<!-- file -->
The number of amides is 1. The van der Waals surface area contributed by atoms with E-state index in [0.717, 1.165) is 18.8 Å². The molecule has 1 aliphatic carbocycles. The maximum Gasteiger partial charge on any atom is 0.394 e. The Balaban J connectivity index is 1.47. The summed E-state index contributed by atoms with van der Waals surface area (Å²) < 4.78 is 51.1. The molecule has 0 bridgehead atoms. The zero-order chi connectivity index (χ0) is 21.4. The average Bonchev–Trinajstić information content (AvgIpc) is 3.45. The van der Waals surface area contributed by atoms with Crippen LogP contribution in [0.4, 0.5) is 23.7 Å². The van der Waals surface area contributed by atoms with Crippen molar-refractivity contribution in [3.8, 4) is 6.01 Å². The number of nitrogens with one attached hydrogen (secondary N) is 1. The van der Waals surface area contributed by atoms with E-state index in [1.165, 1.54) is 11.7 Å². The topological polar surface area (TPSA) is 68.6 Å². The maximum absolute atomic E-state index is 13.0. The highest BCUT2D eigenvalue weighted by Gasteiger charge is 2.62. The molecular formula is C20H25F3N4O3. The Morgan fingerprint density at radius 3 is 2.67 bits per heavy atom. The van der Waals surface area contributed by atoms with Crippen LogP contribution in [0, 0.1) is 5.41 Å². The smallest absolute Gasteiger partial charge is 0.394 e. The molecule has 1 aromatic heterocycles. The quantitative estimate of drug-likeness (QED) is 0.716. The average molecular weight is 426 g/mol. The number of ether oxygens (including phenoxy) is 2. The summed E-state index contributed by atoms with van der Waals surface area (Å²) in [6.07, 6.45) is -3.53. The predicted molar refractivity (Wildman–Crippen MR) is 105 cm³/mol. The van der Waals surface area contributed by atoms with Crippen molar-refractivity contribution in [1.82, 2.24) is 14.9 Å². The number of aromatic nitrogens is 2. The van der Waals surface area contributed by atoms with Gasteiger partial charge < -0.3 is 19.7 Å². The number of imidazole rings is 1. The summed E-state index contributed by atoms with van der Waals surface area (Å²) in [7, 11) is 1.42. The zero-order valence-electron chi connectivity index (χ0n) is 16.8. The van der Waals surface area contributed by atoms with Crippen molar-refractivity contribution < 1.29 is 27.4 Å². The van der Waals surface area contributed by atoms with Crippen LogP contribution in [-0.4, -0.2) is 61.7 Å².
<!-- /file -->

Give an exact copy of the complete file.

The number of amides is 1. The van der Waals surface area contributed by atoms with E-state index in [0.717, 1.165) is 18.8 Å². The molecule has 1 aliphatic carbocycles. The maximum Gasteiger partial charge on any atom is 0.394 e. The Balaban J connectivity index is 1.47. The summed E-state index contributed by atoms with van der Waals surface area (Å²) < 4.78 is 51.1. The molecule has 0 bridgehead atoms. The zero-order chi connectivity index (χ0) is 21.4. The average Bonchev–Trinajstić information content (AvgIpc) is 3.45. The van der Waals surface area contributed by atoms with Crippen LogP contribution in [0.4, 0.5) is 23.7 Å². The van der Waals surface area contributed by atoms with Crippen molar-refractivity contribution in [3.8, 4) is 6.01 Å². The number of nitrogens with one attached hydrogen (secondary N) is 1. The van der Waals surface area contributed by atoms with E-state index in [1.165, 1.54) is 11.7 Å². The topological polar surface area (TPSA) is 68.6 Å². The maximum absolute atomic E-state index is 13.0. The highest BCUT2D eigenvalue weighted by Gasteiger charge is 2.62. The molecular formula is C20H25F3N4O3. The Morgan fingerprint density at radius 3 is 2.67 bits per heavy atom. The van der Waals surface area contributed by atoms with Crippen LogP contribution in [0, 0.1) is 5.41 Å². The smallest absolute Gasteiger partial charge is 0.394 e. The molecule has 1 aromatic heterocycles. The quantitative estimate of drug-likeness (QED) is 0.716. The average molecular weight is 426 g/mol. The number of ether oxygens (including phenoxy) is 2. The summed E-state index contributed by atoms with van der Waals surface area (Å²) in [6.07, 6.45) is -3.53. The predicted molar refractivity (Wildman–Crippen MR) is 105 cm³/mol. The van der Waals surface area contributed by atoms with Crippen molar-refractivity contribution in [1.82, 2.24) is 14.9 Å². The number of aromatic nitrogens is 2. The van der Waals surface area contributed by atoms with Gasteiger partial charge < -0.3 is 19.7 Å². The number of imidazole rings is 1. The summed E-state index contributed by atoms with van der Waals surface area (Å²) in [7, 11) is 1.42. The zero-order valence-electron chi connectivity index (χ0n) is 16.8. The van der Waals surface area contributed by atoms with Crippen molar-refractivity contribution < 1.29 is 27.4 Å². The van der Waals surface area contributed by atoms with Crippen LogP contribution in [-0.4, -0.2) is 61.7 Å².